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Thursday, April 22nd, 2010 Articles, Restoration and Recovery No Comments

Should You Supplement? Get your Diet in Check First

A major part of my job as a trainer is to freely discuss healthy lifestyle choices with my clients. Naturally people are curious and want to pick your brain about what you do and what you think they should do. I feel a personal responsibility to provide my clients with objective and factual information so they can then make their own informed decisions. I have noticed that there are a few recurring questions that always come up. Besides the old, “How do I get rid of this,” it seems like the second most popular question goes something like this; “What supplements should I be taking to help me with _____?”

Honestly I can’t say I blame them; supplements are a multi-billion (yes billion) dollar annual industry and companies are hard at work advertising and marketing to make sure it stays that way. It’s inevitable that people are curious about different supplements and I would be hard pressed to find people who have not taken some.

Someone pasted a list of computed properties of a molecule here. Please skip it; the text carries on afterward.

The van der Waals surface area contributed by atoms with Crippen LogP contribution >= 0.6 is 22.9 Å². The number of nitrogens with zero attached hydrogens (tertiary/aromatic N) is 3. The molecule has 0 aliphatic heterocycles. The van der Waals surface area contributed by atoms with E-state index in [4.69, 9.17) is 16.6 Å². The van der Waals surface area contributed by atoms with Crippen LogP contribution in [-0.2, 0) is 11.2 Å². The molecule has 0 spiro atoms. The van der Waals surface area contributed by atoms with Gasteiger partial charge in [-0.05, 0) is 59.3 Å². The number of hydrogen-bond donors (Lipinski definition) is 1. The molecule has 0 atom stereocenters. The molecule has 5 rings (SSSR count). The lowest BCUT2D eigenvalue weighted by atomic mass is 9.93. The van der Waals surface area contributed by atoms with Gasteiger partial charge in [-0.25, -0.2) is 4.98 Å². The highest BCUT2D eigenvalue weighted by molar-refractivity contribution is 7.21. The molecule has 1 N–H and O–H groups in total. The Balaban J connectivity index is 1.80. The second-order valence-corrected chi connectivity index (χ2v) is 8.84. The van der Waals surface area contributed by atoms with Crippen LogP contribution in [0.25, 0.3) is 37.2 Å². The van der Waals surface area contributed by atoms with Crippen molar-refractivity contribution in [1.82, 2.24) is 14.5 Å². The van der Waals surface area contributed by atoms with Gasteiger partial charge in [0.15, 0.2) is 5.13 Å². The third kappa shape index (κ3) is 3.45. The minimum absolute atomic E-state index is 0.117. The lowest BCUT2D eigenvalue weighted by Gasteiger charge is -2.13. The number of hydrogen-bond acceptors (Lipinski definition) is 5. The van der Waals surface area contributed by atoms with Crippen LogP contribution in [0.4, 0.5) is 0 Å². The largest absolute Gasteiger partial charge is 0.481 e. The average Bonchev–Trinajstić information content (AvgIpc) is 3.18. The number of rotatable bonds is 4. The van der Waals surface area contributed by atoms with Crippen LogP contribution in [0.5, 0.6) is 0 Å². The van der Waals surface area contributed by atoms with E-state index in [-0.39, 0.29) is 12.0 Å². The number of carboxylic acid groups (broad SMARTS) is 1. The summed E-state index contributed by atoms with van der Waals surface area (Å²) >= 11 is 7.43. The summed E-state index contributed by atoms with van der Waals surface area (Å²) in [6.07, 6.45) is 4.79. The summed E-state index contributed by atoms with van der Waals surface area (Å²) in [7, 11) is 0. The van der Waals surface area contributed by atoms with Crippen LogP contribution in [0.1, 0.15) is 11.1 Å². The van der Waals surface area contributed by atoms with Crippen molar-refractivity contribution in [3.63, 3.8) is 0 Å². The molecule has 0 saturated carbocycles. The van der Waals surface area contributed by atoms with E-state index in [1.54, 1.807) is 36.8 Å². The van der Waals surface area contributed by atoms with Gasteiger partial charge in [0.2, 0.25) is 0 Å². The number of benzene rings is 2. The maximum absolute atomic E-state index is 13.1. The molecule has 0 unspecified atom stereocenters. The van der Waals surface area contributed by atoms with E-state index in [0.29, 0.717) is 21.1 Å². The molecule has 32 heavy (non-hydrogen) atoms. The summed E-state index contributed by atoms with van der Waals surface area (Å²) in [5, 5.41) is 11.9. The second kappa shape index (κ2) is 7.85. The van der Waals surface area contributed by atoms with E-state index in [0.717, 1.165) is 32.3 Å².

If you train with kettlebells and look like this, you may need supplements

But before I make any recommendations I always ask, “What’s your diet like?” I usually get the “I’m eating pretty good, you know, Healthy.” Then I ask “what is healthy?” Long story short most do not eat as healthy as they think, many lack some serious vegetable consumption for starters.

Before even considering supplements I always start people with getting their diet in check, and by diet I mean you DON’T follow a new fad of the week that got some Hollywood star ripped in 4-weeks drinking some special berry drink. I am talking about a healthy, long-term diet that you will create, accept, maintain, tweak slightly, and live by for the rest of your life.

Most people already know what healthy food choices are but they just don’t consume them often enough or they think they are limited with healthy food choice options; they could not be more wrong. If you are serious about your life and health, get: The 150 Healthiest Foods on Earth: The Surprising, Unbiased Truth About What You Should Eat and Why by Jonny Bowden Ph.D. C.N.S.